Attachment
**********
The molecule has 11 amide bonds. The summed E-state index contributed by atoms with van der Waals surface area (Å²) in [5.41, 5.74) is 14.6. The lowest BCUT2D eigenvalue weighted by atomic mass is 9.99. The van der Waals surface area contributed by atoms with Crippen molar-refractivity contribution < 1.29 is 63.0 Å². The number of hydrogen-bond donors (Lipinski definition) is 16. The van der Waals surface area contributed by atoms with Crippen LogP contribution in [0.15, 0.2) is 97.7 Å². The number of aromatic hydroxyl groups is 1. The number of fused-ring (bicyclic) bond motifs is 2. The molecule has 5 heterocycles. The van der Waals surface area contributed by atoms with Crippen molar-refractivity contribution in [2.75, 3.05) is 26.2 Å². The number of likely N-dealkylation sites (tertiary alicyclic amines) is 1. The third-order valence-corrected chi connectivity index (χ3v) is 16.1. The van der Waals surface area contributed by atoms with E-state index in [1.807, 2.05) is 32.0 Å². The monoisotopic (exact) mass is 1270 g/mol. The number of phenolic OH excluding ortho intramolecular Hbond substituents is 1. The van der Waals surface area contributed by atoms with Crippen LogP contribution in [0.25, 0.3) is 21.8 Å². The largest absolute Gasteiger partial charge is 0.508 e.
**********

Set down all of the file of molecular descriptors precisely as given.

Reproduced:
The molecule has 11 amide bonds. The summed E-state index contributed by atoms with van der Waals surface area (Å²) in [5.41, 5.74) is 14.6. The lowest BCUT2D eigenvalue weighted by atomic mass is 9.99. The van der Waals surface area contributed by atoms with Crippen molar-refractivity contribution < 1.29 is 63.0 Å². The number of hydrogen-bond donors (Lipinski definition) is 16. The van der Waals surface area contributed by atoms with Crippen LogP contribution in [0.15, 0.2) is 97.7 Å². The number of aromatic hydroxyl groups is 1. The number of fused-ring (bicyclic) bond motifs is 2. The molecule has 5 heterocycles. The van der Waals surface area contributed by atoms with Crippen molar-refractivity contribution in [2.75, 3.05) is 26.2 Å². The number of likely N-dealkylation sites (tertiary alicyclic amines) is 1. The third-order valence-corrected chi connectivity index (χ3v) is 16.1. The van der Waals surface area contributed by atoms with E-state index in [1.807, 2.05) is 32.0 Å². The monoisotopic (exact) mass is 1270 g/mol. The number of phenolic OH excluding ortho intramolecular Hbond substituents is 1. The van der Waals surface area contributed by atoms with Crippen LogP contribution in [0.25, 0.3) is 21.8 Å². The largest absolute Gasteiger partial charge is 0.508 e.